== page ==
You are out at a flea market and you glance over and see it. It is perfect. It has that one hard to find color you have been lusting after. You go over and they quote you a price that you aren't so sure about. Is it fair? Is it overpriced?
One of the best ways to tell if you are getting a good price on a rug is to know if it is handmade or machine made. Obviously, if the rug is handmade, the value (and price) is more because of the skill, time and talent.
There are four types of rugs:
These rugs are made by computers and are easily identifiable if you notice the following:
The White Lines on the Back - you won't have the same pronounced white grid lines on a handmade rug.
The Fringe - Sometimes it is really obvious if the trim is sewn on. Sometimes it a bit more difficult to tell. Handmade rugs are always going to have the fringe ends be part of the yarn of the rug.
The fringe is obviously sewn on here.
The Rug Binding - In my opinion, this is where you are really able to tell if the fringe is giving you trouble. On a machine made rug, the binding on the end will be straight and very uniform. On a handmade rug, the binding may not as uniform or clean.
Same rug as above. See how perfectly bound those sides are?
Hand Tufted (Machine Made)
So, follow me for a minute. Hand-tufted rugs are not actually hand made. (I know, just when you thought you were getting the hang of this). They use this drill gun thing that puts the pile in a cloth foundation.
The same rules apply as above. They are considered machine made and have the fringe either glued or sewed on.
Hand Woven ("Flat Weave")
Now, for handmade. The techniques used for a hand woven and a hand knotted rug differ. A hand woven rug is usually a quicker process (still time consuming, don't get me wrong) than a hand knotted rug. Therefore, hand woven rugs are generally less expensive.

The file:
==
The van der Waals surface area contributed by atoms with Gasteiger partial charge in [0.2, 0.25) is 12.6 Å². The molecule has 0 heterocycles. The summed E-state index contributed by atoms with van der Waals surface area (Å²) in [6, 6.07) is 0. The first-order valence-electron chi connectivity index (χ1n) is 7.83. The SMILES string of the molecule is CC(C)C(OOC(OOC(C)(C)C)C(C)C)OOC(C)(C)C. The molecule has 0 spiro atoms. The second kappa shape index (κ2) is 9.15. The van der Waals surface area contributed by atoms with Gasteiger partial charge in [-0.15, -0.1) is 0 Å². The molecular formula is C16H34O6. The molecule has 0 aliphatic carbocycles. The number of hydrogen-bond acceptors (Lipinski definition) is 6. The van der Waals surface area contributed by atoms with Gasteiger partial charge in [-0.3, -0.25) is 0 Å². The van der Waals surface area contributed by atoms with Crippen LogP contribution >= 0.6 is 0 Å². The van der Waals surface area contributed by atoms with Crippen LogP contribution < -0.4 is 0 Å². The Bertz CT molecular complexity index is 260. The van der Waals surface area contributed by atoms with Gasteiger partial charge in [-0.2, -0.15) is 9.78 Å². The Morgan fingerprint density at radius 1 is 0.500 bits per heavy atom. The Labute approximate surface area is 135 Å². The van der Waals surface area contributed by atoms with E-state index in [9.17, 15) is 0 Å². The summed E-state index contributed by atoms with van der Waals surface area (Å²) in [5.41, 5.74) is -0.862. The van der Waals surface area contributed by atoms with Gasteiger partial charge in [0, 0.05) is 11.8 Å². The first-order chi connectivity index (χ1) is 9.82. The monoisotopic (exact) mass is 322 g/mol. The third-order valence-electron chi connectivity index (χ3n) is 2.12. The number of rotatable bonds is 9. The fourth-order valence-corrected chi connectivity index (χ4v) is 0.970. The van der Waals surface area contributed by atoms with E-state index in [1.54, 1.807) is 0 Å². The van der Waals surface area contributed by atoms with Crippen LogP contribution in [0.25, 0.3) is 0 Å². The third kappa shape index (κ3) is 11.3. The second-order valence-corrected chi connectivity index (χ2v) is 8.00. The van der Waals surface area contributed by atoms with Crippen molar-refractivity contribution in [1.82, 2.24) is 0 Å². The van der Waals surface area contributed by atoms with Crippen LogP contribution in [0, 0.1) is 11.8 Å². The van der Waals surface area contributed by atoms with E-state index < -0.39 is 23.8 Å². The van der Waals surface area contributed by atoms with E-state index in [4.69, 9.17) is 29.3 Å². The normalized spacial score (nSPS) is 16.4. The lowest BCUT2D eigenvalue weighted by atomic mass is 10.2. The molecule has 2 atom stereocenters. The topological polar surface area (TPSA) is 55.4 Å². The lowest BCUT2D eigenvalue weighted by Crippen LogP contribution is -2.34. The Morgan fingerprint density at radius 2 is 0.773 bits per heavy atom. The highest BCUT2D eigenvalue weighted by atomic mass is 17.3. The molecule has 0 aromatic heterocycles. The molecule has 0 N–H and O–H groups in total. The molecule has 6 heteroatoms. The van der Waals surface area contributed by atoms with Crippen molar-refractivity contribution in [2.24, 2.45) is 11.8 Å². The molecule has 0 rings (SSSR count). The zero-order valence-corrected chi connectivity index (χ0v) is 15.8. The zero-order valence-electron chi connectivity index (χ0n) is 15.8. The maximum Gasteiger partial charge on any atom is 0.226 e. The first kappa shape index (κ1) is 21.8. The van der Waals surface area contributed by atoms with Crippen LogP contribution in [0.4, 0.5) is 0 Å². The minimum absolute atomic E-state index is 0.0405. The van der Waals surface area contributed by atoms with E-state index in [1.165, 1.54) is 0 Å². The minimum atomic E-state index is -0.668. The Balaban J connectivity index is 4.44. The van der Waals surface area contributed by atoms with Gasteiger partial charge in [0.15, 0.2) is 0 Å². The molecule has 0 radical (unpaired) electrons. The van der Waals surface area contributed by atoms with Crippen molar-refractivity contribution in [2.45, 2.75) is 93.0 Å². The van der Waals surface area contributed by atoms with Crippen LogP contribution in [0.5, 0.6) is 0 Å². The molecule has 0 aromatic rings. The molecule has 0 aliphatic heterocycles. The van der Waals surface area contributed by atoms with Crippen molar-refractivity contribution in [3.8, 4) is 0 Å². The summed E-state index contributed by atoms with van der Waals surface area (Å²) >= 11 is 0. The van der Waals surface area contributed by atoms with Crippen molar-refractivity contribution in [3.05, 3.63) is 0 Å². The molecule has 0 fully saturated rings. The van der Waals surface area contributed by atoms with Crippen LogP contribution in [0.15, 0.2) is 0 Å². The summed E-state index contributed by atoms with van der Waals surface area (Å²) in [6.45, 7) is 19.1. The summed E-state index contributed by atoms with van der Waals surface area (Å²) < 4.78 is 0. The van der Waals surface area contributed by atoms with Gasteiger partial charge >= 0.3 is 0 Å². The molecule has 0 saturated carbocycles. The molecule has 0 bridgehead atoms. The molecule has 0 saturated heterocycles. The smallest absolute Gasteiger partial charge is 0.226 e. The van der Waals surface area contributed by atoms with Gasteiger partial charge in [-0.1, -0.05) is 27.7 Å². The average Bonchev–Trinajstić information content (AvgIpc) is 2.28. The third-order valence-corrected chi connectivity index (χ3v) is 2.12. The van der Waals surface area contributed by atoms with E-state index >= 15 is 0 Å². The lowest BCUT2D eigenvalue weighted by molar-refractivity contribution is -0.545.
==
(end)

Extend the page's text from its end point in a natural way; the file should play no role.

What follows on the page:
They are usually called a "flat weave" rug because, you know, they are flat. It can be really hard to tell the difference between a machine made flat weave and a real hand woven rug. (Did I just blow your mind again?) Since it's so difficult, if you're unsure your best bet is to take it to a professional to see if they can figure it out for you.
A few things to note about hand woven rugs:
They are flat rugs with little to no pile. The can be folded up and stored easily.
These are the super slippery rugs with no real weight. So you will definitely need some kind of rug pad to keep it from sliding and for extra cushion since these rugs aren't thick.
They are often thought to be reversible since they are done by hand, the pattern can be seen as the same from either side.
Now for the hand knotted rugs.
Do you see how you can see actual knots on the back of this one? Also, notice how the fringe is literally just an extension of the main fibers of the rug. Lastly, notice the binding on the side. See how it is thinner up top and then gets thicker toward the bottom of the picture as it gets away from the fringe?
Now that you have a basic understanding of the different types of rugs, hopefully you will be able to start identifying good deals when you are out at thrifts and fleas!